Achim Steiner, the UN’s development chief, has urged the UK Government to take the lead in giving poor countries access to the necessary finance needed to tackle climate change.
Many developing countries are experiencing the impacts of climate change at alarmingly increasing rates. This includes devastating issues including flooding, drought and extreme temperatures. These countries are also facing challenges caused by the COVID-19 adding to mounting financial pressures.
On 31 March, Ministers from around the world will meet virtually to discuss the needs of developing nations, hosted by the UK and co-chaired by COP President Alok Sharma and Foreign Secretary, Dominic Raab. The Climate and Development Ministerial will bring together countries and partners to focus on mitigating the impacts of climate change, debt relief and access to finance.
Helping developing countries access finance to invest in a green agenda and to aid recovery will reduce global emissions thereby benefitting all countries globally. Ahead of COP26 the UK has cut overseas aid from 0.7 percent of GDP to 0.5 percent a year. Steiner has warned that this sends a mixed signal and will discourage developing countries from coming to the table.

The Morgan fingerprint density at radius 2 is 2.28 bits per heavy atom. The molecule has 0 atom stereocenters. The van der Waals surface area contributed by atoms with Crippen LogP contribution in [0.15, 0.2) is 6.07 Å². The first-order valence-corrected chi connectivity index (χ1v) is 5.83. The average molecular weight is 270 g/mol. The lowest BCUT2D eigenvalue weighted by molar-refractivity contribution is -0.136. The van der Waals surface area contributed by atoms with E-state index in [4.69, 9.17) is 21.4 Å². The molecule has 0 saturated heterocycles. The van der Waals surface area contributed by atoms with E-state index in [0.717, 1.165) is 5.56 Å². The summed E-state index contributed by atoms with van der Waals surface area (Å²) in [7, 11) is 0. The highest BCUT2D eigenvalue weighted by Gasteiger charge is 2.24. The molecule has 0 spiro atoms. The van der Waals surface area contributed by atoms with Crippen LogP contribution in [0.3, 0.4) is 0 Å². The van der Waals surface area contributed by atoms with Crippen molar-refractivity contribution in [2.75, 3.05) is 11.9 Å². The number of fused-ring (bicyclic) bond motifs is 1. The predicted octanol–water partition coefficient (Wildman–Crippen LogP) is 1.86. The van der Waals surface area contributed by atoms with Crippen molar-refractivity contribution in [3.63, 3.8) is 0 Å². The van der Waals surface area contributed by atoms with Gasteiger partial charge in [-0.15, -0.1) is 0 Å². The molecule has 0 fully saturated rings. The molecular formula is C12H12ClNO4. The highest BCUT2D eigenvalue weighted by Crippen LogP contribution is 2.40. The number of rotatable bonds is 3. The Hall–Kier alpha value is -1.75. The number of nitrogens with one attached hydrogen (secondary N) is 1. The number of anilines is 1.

Ahead of this weeks meeting climate activists have called on the UK Government to restore the overseas aid budget, warning that failure to do so would undermine the UK’s credibility as hosts of COP26.
“Climate change is a global issue. Emissions created by one wealthy country cause rising sea levels and land loss in developing nations. Global consumer demands lead to deforestation in the Amazon with products produced from its precious palm oil. It’s all connected. Climate change is everyone’s responsibility and must be a collective effort. As a wealthy country that suffers lightly from climate change, we must support those that don’t have this privilege. As we look ahead to COP26, the Government must step up, assume a leadership position, and drive the global effort against climate change.”
Isla Tweed, Account Executive